Study Guide

Nectar in a Sieve Power

By Kamala Markandaya

Power

The following week I sold almost my whole basket to him, keeping only a little for Old Granny. I did not like selling to him, although he paid me a better price. It was business and nothing else with him, never a word of chaff or a smile—or perhaps it was the flattery I missed—and I would much rather have had it the other way; but there you are, you cannot choose. (3.52)

Ruku is powerless to choose her buyer – this is the nature of business. Regardless of how she feels, she has to go to where she gets the best price. It’s interesting that the money she earns gives her some economic power. Has she has given up personal power in order to earn it?

About this time Arjun was in his early teens. He was tall for his age and older than his years. I had taught him the little I knew of reading and writing; now he could’ve taught me and most other people in the town. (9.19)

Arjun’s education will give him power, but ironically his power will only end up crippling him. His literacy allows him to lead the movement for higher wages at the tannery. His literacy is not persuasive against the tannery because there are many more people to fill the spots left empty by the strike. There are limits to the power of literacy; it cannot always assure one a higher position or greater leverage when dealing with people in power. Ultimately, literacy only gives one power to know how far one could go, but in this case, it does not provide the power to get there.

"I will ask Kenny to help you. White men have power."

"Indeed they have," he said bitterly. "Over men, and events, and especially over women." (9.31)

Ruku’s admission is startling but true. Though they are foreign to this society, white men seem to have greater power than non-white men. Her son resents this (with reference to the tannery), but he also resents the ripple of white power over other aspects of society, especially as white people have changed the social dynamic (with regard to his belief of the rumor of his mother’s infidelity with Kenny). White folks have just waltzed into their society and believed they can do what they want politically, economically, and personally.

Sandalwood paste smeared her swelling hips, under her hips were dark painted shadows which gave them sensuous depth, the nipples were tipped with red.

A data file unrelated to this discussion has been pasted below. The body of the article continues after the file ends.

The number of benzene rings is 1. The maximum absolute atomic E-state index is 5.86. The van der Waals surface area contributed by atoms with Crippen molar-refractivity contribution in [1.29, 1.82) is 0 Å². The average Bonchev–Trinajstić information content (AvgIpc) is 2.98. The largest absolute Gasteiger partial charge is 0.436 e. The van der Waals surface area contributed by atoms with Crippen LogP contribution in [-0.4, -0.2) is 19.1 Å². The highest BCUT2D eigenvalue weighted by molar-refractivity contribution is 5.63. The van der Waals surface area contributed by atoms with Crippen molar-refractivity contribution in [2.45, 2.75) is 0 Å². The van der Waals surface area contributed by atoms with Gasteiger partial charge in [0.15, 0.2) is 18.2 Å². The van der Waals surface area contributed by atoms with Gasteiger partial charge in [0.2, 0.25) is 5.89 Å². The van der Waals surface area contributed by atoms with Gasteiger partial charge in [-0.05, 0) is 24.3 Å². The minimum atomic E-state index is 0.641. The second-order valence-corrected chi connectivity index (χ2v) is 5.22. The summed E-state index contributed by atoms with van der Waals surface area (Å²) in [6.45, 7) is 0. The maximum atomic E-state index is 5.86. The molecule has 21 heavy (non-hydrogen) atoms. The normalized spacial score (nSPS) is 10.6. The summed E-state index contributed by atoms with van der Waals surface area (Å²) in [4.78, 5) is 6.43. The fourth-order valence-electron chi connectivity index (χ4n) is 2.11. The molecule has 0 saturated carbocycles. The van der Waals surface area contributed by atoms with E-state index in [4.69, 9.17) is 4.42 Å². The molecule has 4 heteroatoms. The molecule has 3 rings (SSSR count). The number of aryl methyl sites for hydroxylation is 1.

I released her. She stood there before me panting, with her hair shaken loose and coiling about her shoulders.

"Guard your tongue," I said, "or it will be the worse for you."

She said nothing for a moment, while she rearranged her garments, recovering herself a little; then once again that maddening, insulting half-smile curved her lips.

"And for you," she said, with knives in her voice, "and for your precious husband." (11.27)

Ruku and Kunthi are in a battle over who has greater power. Kunthi’s sexuality is far more powerful than Ruku’s – not only is she more beautiful than Ruku, but her body paint and nakedness seem to assert her ownership of her own body as a sexual creature. Ruku, by contrast, rests on the power of her status as an honorable married woman and mother. Kunthi represents woman’s power as an object of sexual desire, while Ruku is a powerful figure of the domestic woman. That’s also why Kunthi specifically threatens Ruku’s family life, talking about her husband. Everyone might know Kunthi is a prostitute, so her sexual power (and social inferiority) are certain, but Ruku’s power as a family woman might be more compromised by Kunthi’s knowledge, both about Ruku’s visits to Kenny and also about Nathan’s fathering of Kunthi’s children.

When a whole week had passed thus, the tannery officials called a meeting to announce that those who did not return to work would be replaced. My sons came home from that meeting even more silent, if possible, than they had been in the past. This was the test, and it failed. The next morning the tannery had its full complement again, most of them workers who had gone back, the remainder men who were only too glad to obtain employment. (12.20)